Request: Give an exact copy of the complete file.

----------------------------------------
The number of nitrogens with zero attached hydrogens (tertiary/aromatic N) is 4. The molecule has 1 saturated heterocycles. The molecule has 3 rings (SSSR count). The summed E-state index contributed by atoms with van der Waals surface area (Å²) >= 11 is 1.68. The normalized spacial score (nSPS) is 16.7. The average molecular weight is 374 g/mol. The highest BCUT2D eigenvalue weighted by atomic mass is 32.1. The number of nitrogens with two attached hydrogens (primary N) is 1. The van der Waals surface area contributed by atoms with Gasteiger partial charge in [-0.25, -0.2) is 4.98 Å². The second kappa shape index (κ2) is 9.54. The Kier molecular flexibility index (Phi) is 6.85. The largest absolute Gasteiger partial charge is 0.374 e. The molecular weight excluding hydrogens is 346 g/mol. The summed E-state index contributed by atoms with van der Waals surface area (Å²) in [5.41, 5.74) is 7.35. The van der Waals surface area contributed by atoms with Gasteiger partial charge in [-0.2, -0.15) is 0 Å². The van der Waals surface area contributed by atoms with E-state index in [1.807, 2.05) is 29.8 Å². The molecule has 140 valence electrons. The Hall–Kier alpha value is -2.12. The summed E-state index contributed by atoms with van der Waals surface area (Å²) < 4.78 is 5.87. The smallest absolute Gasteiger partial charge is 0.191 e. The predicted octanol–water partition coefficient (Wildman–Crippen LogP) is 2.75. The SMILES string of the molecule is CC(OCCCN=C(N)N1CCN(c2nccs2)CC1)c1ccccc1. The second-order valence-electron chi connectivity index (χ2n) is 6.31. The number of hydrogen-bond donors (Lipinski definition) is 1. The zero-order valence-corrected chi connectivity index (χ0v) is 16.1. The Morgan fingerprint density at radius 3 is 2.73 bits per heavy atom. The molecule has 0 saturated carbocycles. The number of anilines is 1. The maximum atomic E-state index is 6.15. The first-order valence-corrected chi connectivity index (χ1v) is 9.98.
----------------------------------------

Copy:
The number of nitrogens with zero attached hydrogens (tertiary/aromatic N) is 4. The molecule has 1 saturated heterocycles. The molecule has 3 rings (SSSR count). The summed E-state index contributed by atoms with van der Waals surface area (Å²) >= 11 is 1.68. The normalized spacial score (nSPS) is 16.7. The average molecular weight is 374 g/mol. The highest BCUT2D eigenvalue weighted by atomic mass is 32.1. The number of nitrogens with two attached hydrogens (primary N) is 1. The van der Waals surface area contributed by atoms with Gasteiger partial charge in [-0.25, -0.2) is 4.98 Å². The second kappa shape index (κ2) is 9.54. The Kier molecular flexibility index (Phi) is 6.85. The largest absolute Gasteiger partial charge is 0.374 e. The molecular weight excluding hydrogens is 346 g/mol. The summed E-state index contributed by atoms with van der Waals surface area (Å²) in [5.41, 5.74) is 7.35. The van der Waals surface area contributed by atoms with Gasteiger partial charge in [-0.2, -0.15) is 0 Å². The van der Waals surface area contributed by atoms with E-state index in [1.807, 2.05) is 29.8 Å². The molecule has 140 valence electrons. The Hall–Kier alpha value is -2.12. The summed E-state index contributed by atoms with van der Waals surface area (Å²) < 4.78 is 5.87. The smallest absolute Gasteiger partial charge is 0.191 e. The predicted octanol–water partition coefficient (Wildman–Crippen LogP) is 2.75. The SMILES string of the molecule is CC(OCCCN=C(N)N1CCN(c2nccs2)CC1)c1ccccc1. The second-order valence-electron chi connectivity index (χ2n) is 6.31. The number of hydrogen-bond donors (Lipinski definition) is 1. The zero-order valence-corrected chi connectivity index (χ0v) is 16.1. The Morgan fingerprint density at radius 3 is 2.73 bits per heavy atom. The molecule has 0 saturated carbocycles. The number of anilines is 1. The maximum atomic E-state index is 6.15. The first-order valence-corrected chi connectivity index (χ1v) is 9.98.